Krishnadev Calamur

Krishnadev Calamur is NPR's deputy Washington editor. In this role, he helps oversee planning of the Washington desk's news coverage. He also edits NPR's Supreme Court coverage. Previously, Calamur was an editor and staff writer at The Atlantic. This is his second stint at NPR, having previously worked on NPR's website from 2008-15. Calamur received an M.A. in journalism from the University of Missouri.

The Supreme Court ruled last week that states cannot keep same-sex couples from marrying and must recognize their unions. The historic decision was welcomed by many, but there was much criticism, too, especially in some conservative states.

Updated at 10:46 a.m. ET

The U.S. Supreme Court, in a 5-4 opinion, says the sedative used in Oklahoma's lethal injection cocktail does not violate the U.S. Constitution's ban on cruel and unusual punishment.

Here's the background to the case, in the words of SCOTUSblog:

A 20-year-old woman who suffered burns to 90 percent of her body in Saturday's explosion at a music event in Taiwan has died, the first fatality in the disaster at the water park that burned 498 people. Investigators are still trying to determine what caused the colored powder sprayed from the stage during a rap performance to catch fire.

David Sweat, one of two convicted murderers whose escape June 6 from a New York prison sparked a statewide manhunt, is in critical condition after being shot Sunday by a state police sergeant.

Sgt. Jay Cook spotted Sweat walking down a rural road near the town of Constable, N.Y., near the border with Canada, and ordered him to stop. When Sweat tried to flee, Cook shot him twice, authorities said.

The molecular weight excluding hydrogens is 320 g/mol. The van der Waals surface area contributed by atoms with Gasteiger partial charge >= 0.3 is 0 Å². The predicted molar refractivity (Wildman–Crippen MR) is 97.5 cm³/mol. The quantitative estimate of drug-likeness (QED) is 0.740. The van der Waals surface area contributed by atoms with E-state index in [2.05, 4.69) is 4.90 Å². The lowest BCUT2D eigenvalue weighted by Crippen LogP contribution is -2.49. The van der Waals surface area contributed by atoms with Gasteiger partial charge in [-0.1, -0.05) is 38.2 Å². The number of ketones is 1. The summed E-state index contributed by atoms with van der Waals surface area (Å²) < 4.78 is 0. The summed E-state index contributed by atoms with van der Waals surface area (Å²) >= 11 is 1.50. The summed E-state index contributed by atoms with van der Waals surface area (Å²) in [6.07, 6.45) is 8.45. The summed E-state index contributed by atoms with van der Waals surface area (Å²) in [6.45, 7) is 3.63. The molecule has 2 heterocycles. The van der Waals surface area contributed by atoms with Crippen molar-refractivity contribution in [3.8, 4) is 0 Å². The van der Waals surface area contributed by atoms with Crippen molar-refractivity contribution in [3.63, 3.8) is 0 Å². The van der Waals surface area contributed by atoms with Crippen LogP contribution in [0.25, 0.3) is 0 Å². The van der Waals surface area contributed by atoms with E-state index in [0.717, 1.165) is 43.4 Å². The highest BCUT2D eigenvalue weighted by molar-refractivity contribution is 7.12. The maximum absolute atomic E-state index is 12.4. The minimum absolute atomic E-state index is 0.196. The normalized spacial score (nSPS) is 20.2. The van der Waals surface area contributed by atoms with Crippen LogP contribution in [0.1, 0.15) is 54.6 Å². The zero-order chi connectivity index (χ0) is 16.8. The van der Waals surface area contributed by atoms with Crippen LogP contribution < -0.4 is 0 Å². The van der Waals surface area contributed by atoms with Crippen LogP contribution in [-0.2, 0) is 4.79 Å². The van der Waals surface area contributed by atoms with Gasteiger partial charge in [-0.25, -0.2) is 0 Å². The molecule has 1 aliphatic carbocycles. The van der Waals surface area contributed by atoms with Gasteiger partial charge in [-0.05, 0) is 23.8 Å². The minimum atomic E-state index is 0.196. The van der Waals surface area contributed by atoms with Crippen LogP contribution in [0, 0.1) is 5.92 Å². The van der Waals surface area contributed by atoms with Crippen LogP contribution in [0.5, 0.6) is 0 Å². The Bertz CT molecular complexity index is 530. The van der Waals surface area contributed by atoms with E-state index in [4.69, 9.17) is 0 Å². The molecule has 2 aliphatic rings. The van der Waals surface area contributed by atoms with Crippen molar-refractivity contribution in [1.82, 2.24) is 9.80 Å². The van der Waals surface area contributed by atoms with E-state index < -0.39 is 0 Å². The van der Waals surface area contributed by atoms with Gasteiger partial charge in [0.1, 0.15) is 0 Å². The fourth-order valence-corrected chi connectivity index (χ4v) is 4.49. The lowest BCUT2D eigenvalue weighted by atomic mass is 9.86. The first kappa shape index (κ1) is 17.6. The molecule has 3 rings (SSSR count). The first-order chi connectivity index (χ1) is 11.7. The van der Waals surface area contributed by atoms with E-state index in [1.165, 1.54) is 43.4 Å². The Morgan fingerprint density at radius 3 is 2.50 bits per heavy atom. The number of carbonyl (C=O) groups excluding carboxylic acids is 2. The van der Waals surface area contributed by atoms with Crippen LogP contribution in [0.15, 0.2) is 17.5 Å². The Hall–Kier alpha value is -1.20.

"The nightmare is finally over," New York Gov. Andrew Cuomo said at a Sunday news conference.

Updated at 11:42 a.m. ET

European leaders are warning Greeks who vote "no" in Sunday's referendum will be choosing to leave the eurozone, the bloc of countries that uses the common currency.

"It is democracy, it is the right of the Greek people to decide what they want for their future," French President Francois Hollande said in Paris. "What is at stake is whether or not Greeks want to stay in the eurozone (or) take the risk of leaving."

The comment was echoed by Italian Prime Minister Matteo Renzi, who said on Twitter:

Updated at 11:49 a.m. ET

The Supreme Court ruled 5-4 that states cannot keep same-sex couples from marrying and must recognize their unions. Those dissenting were the court's four conservative justices: Chief Justice John Roberts, Justice Antonin Scalia, Justice Clarence Thomas and Justice Samuel Alito.

Roberts' Rationale

Patrick Macnee, the British-born actor best known for playing John Steed in the 1960s cult TV series The Avengers, died Thursday. He was 93.

Macnee died at his home in Rancho Mirage, Calif., of natural causes, his son, Rupert, said in a statement.

We are reporting today on the Supreme Court's 6-3 decision to uphold the nationwide subsidies called for in the Affordable Care Act. The court's majority opinion was written by Chief Justice John Roberts, who was joined by the court's liberal justices, as well as Justice Anthony Kennedy.

The Majority's Rationale

We are reporting today on the Supreme Court's 6-3 decision to uphold the nationwide subsidies called for in the Affordable Care Act. One of the three justices who opposed the ruling was Justice Antonin Scalia, who issued a strong dissent.

Here are some highlights:

'SCOTUSCare'

Updated at 1 p.m. ET